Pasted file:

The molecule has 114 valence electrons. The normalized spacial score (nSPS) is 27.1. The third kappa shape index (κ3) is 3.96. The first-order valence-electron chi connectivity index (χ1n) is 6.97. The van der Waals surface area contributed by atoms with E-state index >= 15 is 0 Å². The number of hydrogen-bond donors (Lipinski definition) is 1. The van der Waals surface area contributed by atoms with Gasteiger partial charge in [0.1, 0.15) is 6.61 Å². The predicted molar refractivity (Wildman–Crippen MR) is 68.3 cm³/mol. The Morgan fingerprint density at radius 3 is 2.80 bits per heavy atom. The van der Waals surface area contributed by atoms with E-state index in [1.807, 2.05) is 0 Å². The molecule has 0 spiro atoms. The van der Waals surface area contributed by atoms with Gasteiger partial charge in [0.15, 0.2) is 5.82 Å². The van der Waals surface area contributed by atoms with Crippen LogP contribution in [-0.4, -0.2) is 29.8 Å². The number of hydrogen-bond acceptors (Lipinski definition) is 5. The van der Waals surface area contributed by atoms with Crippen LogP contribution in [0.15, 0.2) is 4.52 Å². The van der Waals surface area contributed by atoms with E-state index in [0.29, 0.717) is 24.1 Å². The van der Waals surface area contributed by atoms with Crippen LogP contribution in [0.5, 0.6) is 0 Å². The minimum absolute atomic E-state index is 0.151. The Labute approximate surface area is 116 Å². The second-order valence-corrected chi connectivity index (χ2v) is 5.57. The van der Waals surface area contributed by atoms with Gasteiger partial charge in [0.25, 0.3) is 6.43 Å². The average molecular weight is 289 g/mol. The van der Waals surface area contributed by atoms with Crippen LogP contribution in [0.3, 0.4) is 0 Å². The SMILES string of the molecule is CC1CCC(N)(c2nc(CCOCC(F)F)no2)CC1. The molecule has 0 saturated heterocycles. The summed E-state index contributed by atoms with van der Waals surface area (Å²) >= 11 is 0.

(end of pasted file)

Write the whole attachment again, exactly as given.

The molecule has 114 valence electrons. The normalized spacial score (nSPS) is 27.1. The third kappa shape index (κ3) is 3.96. The first-order valence-electron chi connectivity index (χ1n) is 6.97. The van der Waals surface area contributed by atoms with E-state index >= 15 is 0 Å². The number of hydrogen-bond donors (Lipinski definition) is 1. The van der Waals surface area contributed by atoms with Gasteiger partial charge in [0.1, 0.15) is 6.61 Å². The predicted molar refractivity (Wildman–Crippen MR) is 68.3 cm³/mol. The Morgan fingerprint density at radius 3 is 2.80 bits per heavy atom. The van der Waals surface area contributed by atoms with E-state index in [1.807, 2.05) is 0 Å². The molecule has 0 spiro atoms. The van der Waals surface area contributed by atoms with Gasteiger partial charge in [0.15, 0.2) is 5.82 Å². The van der Waals surface area contributed by atoms with Crippen LogP contribution in [-0.4, -0.2) is 29.8 Å². The number of hydrogen-bond acceptors (Lipinski definition) is 5. The van der Waals surface area contributed by atoms with Crippen LogP contribution in [0.15, 0.2) is 4.52 Å². The van der Waals surface area contributed by atoms with E-state index in [0.29, 0.717) is 24.1 Å². The van der Waals surface area contributed by atoms with Crippen LogP contribution in [0.5, 0.6) is 0 Å². The minimum absolute atomic E-state index is 0.151. The Labute approximate surface area is 116 Å². The second-order valence-corrected chi connectivity index (χ2v) is 5.57. The van der Waals surface area contributed by atoms with Gasteiger partial charge in [0.25, 0.3) is 6.43 Å². The average molecular weight is 289 g/mol. The van der Waals surface area contributed by atoms with Crippen LogP contribution in [0.3, 0.4) is 0 Å². The SMILES string of the molecule is CC1CCC(N)(c2nc(CCOCC(F)F)no2)CC1. The molecule has 0 saturated heterocycles. The summed E-state index contributed by atoms with van der Waals surface area (Å²) >= 11 is 0.